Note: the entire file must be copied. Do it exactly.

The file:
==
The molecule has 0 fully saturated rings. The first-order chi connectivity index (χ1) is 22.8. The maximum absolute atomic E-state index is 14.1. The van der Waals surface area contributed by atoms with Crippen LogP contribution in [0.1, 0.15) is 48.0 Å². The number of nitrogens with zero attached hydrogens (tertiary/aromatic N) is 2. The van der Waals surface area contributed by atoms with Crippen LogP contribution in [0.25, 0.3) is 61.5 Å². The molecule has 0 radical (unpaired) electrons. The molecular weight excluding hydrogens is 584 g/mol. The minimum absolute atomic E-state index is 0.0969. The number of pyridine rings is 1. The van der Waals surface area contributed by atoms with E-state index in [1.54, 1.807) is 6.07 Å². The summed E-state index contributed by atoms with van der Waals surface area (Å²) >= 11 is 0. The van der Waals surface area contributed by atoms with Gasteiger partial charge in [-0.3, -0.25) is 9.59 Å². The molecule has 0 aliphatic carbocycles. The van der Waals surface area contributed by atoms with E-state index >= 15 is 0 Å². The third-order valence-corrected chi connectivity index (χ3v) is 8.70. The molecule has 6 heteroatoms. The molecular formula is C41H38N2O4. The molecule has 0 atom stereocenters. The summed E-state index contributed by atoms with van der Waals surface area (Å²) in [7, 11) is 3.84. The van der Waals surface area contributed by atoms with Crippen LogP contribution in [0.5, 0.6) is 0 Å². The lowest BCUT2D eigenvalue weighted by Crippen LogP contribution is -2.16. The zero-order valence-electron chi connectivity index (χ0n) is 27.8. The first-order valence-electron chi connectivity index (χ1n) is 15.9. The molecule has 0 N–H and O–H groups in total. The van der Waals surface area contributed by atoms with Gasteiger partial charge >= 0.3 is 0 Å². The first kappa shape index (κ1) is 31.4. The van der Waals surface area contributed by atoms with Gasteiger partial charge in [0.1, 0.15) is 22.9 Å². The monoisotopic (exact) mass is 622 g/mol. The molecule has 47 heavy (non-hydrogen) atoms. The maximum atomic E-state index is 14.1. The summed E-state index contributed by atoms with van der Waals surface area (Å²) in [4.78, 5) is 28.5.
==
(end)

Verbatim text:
The molecule has 0 fully saturated rings. The first-order chi connectivity index (χ1) is 22.8. The maximum absolute atomic E-state index is 14.1. The van der Waals surface area contributed by atoms with Crippen LogP contribution in [0.1, 0.15) is 48.0 Å². The number of nitrogens with zero attached hydrogens (tertiary/aromatic N) is 2. The van der Waals surface area contributed by atoms with Crippen LogP contribution in [0.25, 0.3) is 61.5 Å². The molecule has 0 radical (unpaired) electrons. The molecular weight excluding hydrogens is 584 g/mol. The minimum absolute atomic E-state index is 0.0969. The number of pyridine rings is 1. The van der Waals surface area contributed by atoms with E-state index in [1.54, 1.807) is 6.07 Å². The summed E-state index contributed by atoms with van der Waals surface area (Å²) >= 11 is 0. The van der Waals surface area contributed by atoms with Gasteiger partial charge in [-0.3, -0.25) is 9.59 Å². The molecule has 0 aliphatic carbocycles. The van der Waals surface area contributed by atoms with E-state index >= 15 is 0 Å². The third-order valence-corrected chi connectivity index (χ3v) is 8.70. The molecule has 6 heteroatoms. The molecular formula is C41H38N2O4. The molecule has 0 atom stereocenters. The summed E-state index contributed by atoms with van der Waals surface area (Å²) in [7, 11) is 3.84. The van der Waals surface area contributed by atoms with Crippen LogP contribution in [0.5, 0.6) is 0 Å². The lowest BCUT2D eigenvalue weighted by Crippen LogP contribution is -2.16. The zero-order valence-electron chi connectivity index (χ0n) is 27.8. The first-order valence-electron chi connectivity index (χ1n) is 15.9. The molecule has 0 N–H and O–H groups in total. The van der Waals surface area contributed by atoms with Gasteiger partial charge >= 0.3 is 0 Å². The first kappa shape index (κ1) is 31.4. The van der Waals surface area contributed by atoms with Gasteiger partial charge in [0.1, 0.15) is 22.9 Å². The monoisotopic (exact) mass is 622 g/mol. The molecule has 47 heavy (non-hydrogen) atoms. The maximum atomic E-state index is 14.1. The summed E-state index contributed by atoms with van der Waals surface area (Å²) in [4.78, 5) is 28.5.